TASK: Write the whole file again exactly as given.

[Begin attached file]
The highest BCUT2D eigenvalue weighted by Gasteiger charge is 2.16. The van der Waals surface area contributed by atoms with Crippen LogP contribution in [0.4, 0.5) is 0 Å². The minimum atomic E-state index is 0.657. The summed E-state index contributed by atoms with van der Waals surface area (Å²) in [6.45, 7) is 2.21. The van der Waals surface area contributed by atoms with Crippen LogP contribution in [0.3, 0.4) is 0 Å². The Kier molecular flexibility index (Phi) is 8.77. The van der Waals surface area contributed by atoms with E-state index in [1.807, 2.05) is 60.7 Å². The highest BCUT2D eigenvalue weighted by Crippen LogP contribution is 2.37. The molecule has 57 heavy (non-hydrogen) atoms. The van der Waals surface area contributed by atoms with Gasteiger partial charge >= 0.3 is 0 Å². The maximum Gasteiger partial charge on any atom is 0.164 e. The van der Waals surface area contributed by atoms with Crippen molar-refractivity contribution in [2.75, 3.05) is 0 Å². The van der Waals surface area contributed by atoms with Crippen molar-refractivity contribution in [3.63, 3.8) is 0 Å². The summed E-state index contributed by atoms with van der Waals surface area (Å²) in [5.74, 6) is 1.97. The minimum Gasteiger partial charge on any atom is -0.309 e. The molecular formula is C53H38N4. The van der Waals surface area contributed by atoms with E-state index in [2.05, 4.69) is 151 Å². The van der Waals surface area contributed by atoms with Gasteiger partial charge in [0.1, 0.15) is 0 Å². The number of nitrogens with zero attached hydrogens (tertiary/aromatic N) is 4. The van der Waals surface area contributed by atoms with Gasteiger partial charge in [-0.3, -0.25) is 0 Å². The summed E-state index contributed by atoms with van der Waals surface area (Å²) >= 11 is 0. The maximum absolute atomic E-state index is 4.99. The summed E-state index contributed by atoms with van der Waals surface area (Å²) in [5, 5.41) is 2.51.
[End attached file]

The highest BCUT2D eigenvalue weighted by Gasteiger charge is 2.16. The van der Waals surface area contributed by atoms with Crippen LogP contribution in [0.4, 0.5) is 0 Å². The minimum atomic E-state index is 0.657. The summed E-state index contributed by atoms with van der Waals surface area (Å²) in [6.45, 7) is 2.21. The van der Waals surface area contributed by atoms with Crippen LogP contribution in [0.3, 0.4) is 0 Å². The Kier molecular flexibility index (Phi) is 8.77. The van der Waals surface area contributed by atoms with E-state index in [1.807, 2.05) is 60.7 Å². The highest BCUT2D eigenvalue weighted by Crippen LogP contribution is 2.37. The molecule has 57 heavy (non-hydrogen) atoms. The van der Waals surface area contributed by atoms with Gasteiger partial charge >= 0.3 is 0 Å². The maximum Gasteiger partial charge on any atom is 0.164 e. The van der Waals surface area contributed by atoms with Crippen molar-refractivity contribution in [2.75, 3.05) is 0 Å². The van der Waals surface area contributed by atoms with Crippen molar-refractivity contribution in [3.63, 3.8) is 0 Å². The summed E-state index contributed by atoms with van der Waals surface area (Å²) in [5.74, 6) is 1.97. The minimum Gasteiger partial charge on any atom is -0.309 e. The molecular formula is C53H38N4. The van der Waals surface area contributed by atoms with E-state index in [2.05, 4.69) is 151 Å². The van der Waals surface area contributed by atoms with Gasteiger partial charge in [0.1, 0.15) is 0 Å². The number of nitrogens with zero attached hydrogens (tertiary/aromatic N) is 4. The van der Waals surface area contributed by atoms with Gasteiger partial charge in [-0.3, -0.25) is 0 Å². The summed E-state index contributed by atoms with van der Waals surface area (Å²) >= 11 is 0. The maximum absolute atomic E-state index is 4.99. The summed E-state index contributed by atoms with van der Waals surface area (Å²) in [5, 5.41) is 2.51.